Classroom training, though traditional in approach, still holds a central position in today’s corporate training and development scenario. Traditional training is a term used to describe a formal classroom training scenario, where a lecturer addresses a group of learners, and interprets the outcome using paper-based assessment. Right from the start, one can already tell that traditional training isn’t a time and cost-efficient activity in the 21st century.
Time is a valuable resource today, and traditional training demands a lot of it. The Association for Talent Development (ATD) has reported a percentage drop in the number of companies using Instructor-led Training (ILT) from 58.4% in 2010 to 49% in 2015. The reason for this drop is associated with an attempt at reducing the cost of time, efforts, and resources required to facilitate traditional training. That being said, 49% organizations still use traditional training globally, and the good news is, modern learning management systems (LMS) are great tools to formalize your traditional training as well.
An LMS can be a capable tool when used correctly. One way to use an LMS right is by using it to pre-train the employees before the actual classroom training session. A training session could sometimes spread across a whole day to a complete week, it starts by covering topics that are basic (introductions) moves on to the body (theory) and ends with a conclusion. There is a good chance that each section may have certain fairly general parts that act as precursors to that section and yet, are important to introduce a subject before explaining it. The trainer has to cover these sections before starting the actual subject. Otherwise, just because they skipped an easy-to-understand topic to save time, they may risk the possibility of the learners not understanding the topic completely.
If the same trainer instead chooses to upload a piece of content that explained this topic in detail on an LMS and asks the learners to get introduced to the topic before attending the training session, they are effectively saving his and their own time and can now divert greater attention towards covering the core of his subject. This is called pre-training, where the learners are prepared before the training activity itself. Imagine a 5-hour training initiative being reduced to a 3-hour training activity because everything basic is already available on the LMS for either pre or post training.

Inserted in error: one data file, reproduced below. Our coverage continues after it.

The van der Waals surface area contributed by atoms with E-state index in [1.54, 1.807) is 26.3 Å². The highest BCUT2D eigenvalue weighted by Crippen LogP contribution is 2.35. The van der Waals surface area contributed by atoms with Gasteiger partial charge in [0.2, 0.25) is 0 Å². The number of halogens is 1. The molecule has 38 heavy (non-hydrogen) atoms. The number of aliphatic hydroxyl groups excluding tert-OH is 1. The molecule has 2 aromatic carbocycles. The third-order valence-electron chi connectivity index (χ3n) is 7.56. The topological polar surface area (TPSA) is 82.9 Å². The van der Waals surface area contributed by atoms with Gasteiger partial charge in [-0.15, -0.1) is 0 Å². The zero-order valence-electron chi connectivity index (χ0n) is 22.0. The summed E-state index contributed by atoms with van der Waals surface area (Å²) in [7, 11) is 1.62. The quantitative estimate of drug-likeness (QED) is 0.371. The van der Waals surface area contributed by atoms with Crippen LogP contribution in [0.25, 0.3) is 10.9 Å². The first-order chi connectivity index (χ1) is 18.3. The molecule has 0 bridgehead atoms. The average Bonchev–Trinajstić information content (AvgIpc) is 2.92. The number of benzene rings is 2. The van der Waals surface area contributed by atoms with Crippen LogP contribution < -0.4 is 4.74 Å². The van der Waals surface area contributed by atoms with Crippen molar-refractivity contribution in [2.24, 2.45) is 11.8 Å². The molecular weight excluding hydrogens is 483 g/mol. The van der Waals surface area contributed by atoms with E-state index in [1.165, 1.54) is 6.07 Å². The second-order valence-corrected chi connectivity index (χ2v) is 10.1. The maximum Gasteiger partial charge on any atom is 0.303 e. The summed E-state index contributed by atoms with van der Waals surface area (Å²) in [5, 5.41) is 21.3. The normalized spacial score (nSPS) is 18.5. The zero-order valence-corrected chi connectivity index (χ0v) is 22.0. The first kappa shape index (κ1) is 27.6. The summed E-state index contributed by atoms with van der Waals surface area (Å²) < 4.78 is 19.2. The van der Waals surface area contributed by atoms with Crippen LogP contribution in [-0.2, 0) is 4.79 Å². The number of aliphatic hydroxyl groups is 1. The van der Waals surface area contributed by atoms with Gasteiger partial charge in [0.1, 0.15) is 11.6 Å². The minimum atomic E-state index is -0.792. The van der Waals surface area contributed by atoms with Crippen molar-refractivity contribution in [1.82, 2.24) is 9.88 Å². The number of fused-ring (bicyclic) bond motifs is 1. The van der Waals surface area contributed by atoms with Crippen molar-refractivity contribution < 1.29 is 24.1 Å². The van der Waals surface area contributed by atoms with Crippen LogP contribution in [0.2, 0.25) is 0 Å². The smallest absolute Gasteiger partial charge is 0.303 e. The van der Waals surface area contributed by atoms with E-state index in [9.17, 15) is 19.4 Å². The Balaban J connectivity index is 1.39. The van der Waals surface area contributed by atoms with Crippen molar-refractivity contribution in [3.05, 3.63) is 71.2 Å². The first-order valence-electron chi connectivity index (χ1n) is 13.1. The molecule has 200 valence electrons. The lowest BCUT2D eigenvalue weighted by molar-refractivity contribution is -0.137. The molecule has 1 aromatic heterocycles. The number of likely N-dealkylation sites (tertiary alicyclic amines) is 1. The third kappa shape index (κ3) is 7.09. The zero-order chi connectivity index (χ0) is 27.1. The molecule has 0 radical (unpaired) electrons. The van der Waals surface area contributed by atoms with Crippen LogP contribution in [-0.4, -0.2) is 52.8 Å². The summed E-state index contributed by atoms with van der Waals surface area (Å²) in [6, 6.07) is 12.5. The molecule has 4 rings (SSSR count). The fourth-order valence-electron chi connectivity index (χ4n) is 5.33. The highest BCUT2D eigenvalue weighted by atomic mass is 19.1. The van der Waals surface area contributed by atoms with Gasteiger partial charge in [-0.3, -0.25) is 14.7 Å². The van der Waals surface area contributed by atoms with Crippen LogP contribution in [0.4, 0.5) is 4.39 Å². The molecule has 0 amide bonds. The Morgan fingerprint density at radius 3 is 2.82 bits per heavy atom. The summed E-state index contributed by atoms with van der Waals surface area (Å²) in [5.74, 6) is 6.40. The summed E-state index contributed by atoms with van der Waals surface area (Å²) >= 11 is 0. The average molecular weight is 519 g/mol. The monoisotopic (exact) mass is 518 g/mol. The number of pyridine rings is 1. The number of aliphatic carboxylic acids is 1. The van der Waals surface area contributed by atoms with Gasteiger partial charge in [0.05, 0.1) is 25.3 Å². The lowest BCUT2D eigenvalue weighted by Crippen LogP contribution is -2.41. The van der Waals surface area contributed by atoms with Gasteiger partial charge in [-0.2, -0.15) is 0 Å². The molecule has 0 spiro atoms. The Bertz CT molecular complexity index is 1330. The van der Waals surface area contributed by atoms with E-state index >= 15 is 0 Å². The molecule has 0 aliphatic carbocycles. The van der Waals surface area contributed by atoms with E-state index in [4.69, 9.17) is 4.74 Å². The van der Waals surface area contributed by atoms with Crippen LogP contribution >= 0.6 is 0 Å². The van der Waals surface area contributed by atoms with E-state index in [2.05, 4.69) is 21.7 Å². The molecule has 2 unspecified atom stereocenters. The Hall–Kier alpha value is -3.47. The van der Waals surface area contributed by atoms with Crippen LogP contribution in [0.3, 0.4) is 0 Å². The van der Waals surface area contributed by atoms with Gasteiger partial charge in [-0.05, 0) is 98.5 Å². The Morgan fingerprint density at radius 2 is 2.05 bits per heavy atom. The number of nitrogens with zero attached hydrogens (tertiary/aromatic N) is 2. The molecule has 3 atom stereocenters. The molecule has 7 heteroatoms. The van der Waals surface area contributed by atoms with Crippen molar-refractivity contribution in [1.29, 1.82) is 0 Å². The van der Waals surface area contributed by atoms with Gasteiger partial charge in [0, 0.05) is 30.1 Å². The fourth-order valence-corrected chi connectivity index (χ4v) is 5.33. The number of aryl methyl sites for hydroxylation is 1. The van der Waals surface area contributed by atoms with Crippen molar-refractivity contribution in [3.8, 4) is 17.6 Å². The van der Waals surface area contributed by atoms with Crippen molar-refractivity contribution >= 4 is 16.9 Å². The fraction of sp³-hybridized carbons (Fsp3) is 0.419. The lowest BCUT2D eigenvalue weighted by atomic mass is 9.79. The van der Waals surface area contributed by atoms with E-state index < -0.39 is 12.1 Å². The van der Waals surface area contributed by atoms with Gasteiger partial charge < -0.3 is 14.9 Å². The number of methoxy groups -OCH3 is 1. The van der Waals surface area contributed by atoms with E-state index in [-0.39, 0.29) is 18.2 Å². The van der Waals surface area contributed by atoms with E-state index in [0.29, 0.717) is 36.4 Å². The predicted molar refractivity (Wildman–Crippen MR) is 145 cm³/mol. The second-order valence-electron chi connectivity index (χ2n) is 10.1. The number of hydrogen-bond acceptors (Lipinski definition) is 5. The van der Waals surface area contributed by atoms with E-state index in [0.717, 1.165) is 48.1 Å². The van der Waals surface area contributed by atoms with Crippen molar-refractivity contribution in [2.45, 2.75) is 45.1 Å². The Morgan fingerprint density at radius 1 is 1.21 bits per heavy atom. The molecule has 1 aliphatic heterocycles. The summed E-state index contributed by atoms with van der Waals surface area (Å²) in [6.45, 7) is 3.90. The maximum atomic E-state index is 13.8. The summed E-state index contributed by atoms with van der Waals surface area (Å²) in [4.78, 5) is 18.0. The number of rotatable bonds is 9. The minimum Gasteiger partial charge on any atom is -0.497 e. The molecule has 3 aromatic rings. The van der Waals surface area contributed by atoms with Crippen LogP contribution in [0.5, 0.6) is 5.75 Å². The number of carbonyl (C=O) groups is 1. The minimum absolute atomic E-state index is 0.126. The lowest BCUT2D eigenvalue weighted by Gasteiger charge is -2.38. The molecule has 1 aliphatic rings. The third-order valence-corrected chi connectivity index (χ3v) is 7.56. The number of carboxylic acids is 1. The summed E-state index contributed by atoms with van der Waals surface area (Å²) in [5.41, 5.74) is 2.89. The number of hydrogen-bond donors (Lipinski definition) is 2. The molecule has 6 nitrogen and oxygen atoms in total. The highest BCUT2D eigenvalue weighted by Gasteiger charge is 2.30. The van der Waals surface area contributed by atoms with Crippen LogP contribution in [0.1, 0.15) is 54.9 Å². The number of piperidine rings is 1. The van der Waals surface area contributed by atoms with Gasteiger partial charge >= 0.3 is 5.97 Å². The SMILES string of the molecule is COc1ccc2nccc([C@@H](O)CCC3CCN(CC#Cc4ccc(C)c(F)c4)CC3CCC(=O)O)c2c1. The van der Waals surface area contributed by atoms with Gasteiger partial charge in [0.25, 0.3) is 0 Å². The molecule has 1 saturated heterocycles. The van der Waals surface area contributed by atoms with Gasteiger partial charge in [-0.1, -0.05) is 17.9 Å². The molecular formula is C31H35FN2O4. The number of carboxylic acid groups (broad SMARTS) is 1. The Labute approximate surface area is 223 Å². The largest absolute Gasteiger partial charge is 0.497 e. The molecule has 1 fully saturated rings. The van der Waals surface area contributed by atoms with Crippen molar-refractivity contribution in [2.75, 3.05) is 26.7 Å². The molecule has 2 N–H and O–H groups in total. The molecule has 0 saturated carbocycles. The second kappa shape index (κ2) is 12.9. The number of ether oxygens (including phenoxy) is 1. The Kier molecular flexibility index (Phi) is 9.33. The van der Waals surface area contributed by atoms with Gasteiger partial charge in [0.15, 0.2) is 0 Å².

Scheduling, Broadcasting, and Attendance
Planning an organization-wide training initiative is a complex task, especially when it’s in a traditional classroom training setting. The task of scheduling the training on a specific day, checking for trainer and venue availability, intimating all employees, confirming the number of attendees, and finally confirming how many registrants attended is definitely a tedious and time-consuming task. Combine it with the responsibility of tracking 50+ people and it becomes even tougher.
Most modern LMSes come with the ability to provide all-rounded support at scheduling and hosting classroom training. By using the LMSes calendar, administrators can check for a trainer’s availability, book a conference room from any of the available rooms in the organization, send a broadcast to all employees on their personal mail telling them about the day and date of the training who in-turn accept the invite if interested. Where traditionally a lot of efforts were required to keep a track of all these functions, the LMS now does it in a much simpler way. Post the training, the trainer can finally check how many people attended after registering. It is the ability to streamline training set-up activities prior to the actual training itself that actually makes the LMS very helpful in this case.